For rules and so forth visit http://ravensviews.blogspot.com/
Words to include for the mini: economy, Michael Jackson, ladder, clue, structure
Words for the medium challenge: sober, spoilage, knight, laugh and the world laughs with you, peak, blueberries, owl, drugstore, lampshade, keyboard
And also had a go at the maxi – which has to include all the words
Apologies on this post to Michael Palin for shamelessly ripping off the name of the football club and the associated joke, to Raymond Chandler for stealing his prose style, to John Le’Carre for messing with his titles and ultimately to anyone who has ever learned to read in the English language!
The Economy Blues
Tried to climb the ladder, hadn’t got a clue
The structure of my life, was using too much glue
I got the blues, the struggling economy blues
Sometimes I feel like Michael Jackson: may sound funny, but it’s true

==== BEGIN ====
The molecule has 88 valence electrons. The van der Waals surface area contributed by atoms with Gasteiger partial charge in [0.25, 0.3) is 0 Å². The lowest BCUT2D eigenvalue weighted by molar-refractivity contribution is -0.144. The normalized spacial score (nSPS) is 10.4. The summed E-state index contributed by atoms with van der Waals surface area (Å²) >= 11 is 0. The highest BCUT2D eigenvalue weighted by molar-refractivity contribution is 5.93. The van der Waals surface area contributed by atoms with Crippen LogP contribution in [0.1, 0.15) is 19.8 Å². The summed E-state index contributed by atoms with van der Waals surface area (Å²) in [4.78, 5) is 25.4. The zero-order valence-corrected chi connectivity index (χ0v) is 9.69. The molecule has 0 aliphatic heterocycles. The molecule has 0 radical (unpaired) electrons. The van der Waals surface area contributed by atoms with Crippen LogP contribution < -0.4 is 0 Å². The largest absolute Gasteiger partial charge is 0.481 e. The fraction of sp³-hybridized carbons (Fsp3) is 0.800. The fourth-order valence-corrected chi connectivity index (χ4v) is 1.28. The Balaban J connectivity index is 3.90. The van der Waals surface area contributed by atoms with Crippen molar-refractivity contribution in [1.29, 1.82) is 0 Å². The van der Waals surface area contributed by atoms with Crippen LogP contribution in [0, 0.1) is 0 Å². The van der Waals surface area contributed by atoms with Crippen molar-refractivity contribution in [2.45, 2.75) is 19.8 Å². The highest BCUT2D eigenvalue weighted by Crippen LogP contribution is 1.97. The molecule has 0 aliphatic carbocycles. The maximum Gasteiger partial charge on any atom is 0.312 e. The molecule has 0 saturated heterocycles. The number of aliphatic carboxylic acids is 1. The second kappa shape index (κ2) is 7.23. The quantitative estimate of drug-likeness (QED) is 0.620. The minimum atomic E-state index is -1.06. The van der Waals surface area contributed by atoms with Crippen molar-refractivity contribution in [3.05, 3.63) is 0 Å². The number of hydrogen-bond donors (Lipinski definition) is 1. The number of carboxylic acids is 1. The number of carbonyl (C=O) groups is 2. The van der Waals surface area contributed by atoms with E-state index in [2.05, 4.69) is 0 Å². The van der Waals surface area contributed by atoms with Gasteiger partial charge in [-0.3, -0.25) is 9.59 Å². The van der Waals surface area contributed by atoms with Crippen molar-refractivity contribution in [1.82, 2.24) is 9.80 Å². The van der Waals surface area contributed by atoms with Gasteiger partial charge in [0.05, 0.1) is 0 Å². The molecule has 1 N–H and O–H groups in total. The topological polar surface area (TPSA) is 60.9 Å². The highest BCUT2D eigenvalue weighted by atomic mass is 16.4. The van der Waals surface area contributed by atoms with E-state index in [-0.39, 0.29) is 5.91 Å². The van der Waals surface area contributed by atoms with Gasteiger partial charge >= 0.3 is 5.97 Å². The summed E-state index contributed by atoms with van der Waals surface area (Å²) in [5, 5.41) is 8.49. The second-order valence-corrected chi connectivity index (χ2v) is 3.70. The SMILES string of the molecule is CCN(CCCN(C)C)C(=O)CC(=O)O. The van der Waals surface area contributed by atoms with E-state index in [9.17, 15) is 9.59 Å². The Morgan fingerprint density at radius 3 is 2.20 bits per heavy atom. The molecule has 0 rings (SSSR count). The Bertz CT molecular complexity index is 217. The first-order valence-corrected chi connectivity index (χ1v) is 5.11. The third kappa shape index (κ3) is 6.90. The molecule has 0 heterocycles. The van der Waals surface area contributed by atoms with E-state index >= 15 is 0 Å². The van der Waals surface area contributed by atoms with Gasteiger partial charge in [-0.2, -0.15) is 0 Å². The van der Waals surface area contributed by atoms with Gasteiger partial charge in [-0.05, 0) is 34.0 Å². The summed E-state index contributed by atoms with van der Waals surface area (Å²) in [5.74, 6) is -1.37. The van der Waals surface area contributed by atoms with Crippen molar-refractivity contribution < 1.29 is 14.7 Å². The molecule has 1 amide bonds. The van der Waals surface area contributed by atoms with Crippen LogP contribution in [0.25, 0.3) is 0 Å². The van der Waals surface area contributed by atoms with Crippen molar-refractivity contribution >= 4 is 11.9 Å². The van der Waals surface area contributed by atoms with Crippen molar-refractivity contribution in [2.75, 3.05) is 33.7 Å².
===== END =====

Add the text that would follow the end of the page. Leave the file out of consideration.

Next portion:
Take it away Eric…
Gumshoes and Gumdrops
It was four in the morning and the hang-over was already kicking in. I’d asked the guy at the bar to call me a cab…and then smacked him in the mouth for making the obvious joke. Now, two hours later and desperate for some aspirin, I shuffled quietly into my office, happy not to find myself facing a man with a gun for a change, but distinctly unhappy to be sober at this hour.
I picked up the case file on John Knight and threw it down on the table, glad to know that the mean bastard was finally behind bars and thinking that, whilst it may be true to say laugh and the world laughs with you, this was one particular comedian that wouldn’t be joking for a while.
There was a text message waiting on my phone. I adjusted the lampshade and tried to access the message – but I’d just upgraded it to one of those damned blueberries or whatever the hell they’re called, so I couldn’t get it to work.
I put the phone back into my pocket and tried to think of someone who could help me with the damned thing at this hour. I knew from past experience that Macy would be starting down at the drugstore by now. She was a whizz on the keyboard, could probably have worked for NASA at her peak, but somehow she had fallen in with the likes of me and, five years later, had nothing but the spoilage of her career at her feet. Sometimes, on an off night, you could still see the ghost of that dream reflected in her eyes from the light refracting on the glass counter.